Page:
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Physics/Type of Dimensions?


Is there any possibility or some kind of evidence in mathematics; there are more type of dimensions(not talking about extra dimensions) other than spatial and temporal dimension? Or this question is more appropriate in field of philosophy?

This really is a more philosophical question than anything else, to me, because I'm an experimental physicist.  I usually let theorists worry about it, but they're usually kind of afraid of coming up with any testable predictions.  Could it be that there's some strange type of dimension that doesn't behave like space, or time?  Maybe.  Do I know of anything it would explain in our natural universe, or of any testable/observable predictions that such a hypothetical dimension would lead us to?  Not really, no, but people who are deep into string theory definitely think about weird stuff like that all the time.


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Dr. Stephen O. Nelson


I can answer most basic physics questions, physics questions about science fiction and everyday observations of physics, etc. I'm also usually good for science fair advice (I'm the regional science fair director). I do not answer homework problems. I will occasionally point out where a homework solution went wrong, though. I'm usually good at explaining odd observations that seem counterintuitive, energy science, nuclear physics, nuclear astrophysics, and alternative theories of physics are my specialties.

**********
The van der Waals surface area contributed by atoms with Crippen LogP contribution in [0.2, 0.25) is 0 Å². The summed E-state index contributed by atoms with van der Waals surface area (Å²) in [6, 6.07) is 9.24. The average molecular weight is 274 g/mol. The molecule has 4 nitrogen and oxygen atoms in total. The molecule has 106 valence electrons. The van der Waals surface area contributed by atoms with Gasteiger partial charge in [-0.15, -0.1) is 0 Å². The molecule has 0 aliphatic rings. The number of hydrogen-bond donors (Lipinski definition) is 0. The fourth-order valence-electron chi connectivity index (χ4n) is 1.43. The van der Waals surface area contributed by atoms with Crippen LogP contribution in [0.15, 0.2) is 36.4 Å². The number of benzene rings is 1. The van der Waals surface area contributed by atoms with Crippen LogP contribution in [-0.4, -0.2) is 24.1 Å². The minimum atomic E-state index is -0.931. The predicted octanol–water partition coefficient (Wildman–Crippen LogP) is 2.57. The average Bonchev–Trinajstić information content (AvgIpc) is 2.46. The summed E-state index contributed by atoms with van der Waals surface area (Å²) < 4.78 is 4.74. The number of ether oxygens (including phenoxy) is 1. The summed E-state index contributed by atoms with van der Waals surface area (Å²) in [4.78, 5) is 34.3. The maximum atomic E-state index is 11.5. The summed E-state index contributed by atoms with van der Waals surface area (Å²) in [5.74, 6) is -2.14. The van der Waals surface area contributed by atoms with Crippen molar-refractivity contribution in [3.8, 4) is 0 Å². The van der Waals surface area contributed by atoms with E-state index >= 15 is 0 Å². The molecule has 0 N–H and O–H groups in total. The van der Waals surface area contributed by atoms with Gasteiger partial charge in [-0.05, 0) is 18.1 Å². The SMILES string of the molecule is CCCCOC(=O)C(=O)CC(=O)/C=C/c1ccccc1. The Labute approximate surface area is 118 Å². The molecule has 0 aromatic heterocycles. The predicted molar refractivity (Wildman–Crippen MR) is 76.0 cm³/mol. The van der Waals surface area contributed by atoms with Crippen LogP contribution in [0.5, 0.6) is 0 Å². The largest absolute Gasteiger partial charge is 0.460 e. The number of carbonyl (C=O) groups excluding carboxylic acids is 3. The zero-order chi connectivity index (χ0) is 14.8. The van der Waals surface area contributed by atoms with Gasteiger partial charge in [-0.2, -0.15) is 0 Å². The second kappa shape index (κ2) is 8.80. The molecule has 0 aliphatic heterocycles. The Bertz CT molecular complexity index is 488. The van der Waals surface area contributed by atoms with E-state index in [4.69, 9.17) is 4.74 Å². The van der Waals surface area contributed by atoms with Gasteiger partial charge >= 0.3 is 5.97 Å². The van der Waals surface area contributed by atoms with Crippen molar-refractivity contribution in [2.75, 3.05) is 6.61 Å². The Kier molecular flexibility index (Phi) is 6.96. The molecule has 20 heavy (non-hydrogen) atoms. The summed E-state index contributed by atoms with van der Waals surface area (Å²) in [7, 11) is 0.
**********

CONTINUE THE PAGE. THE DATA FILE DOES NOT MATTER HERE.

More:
I was a physics professor at the University of Texas of the Permian Basin, research in nuclear technology and nuclear astrophysics. My travelling science show saw over 20,000 students of all ages. I taught physics, nuclear chemistry, radiation safety, vacuum technology, and answer tons of questions as I tour schools encouraging students to consider careers in science. I moved on to a non-academic job with more research just recently.

Ph. D. from Duke University in physics, research in nuclear astrophysics reactions, gamma-ray astronomy technology, and advanced nuclear reactors.

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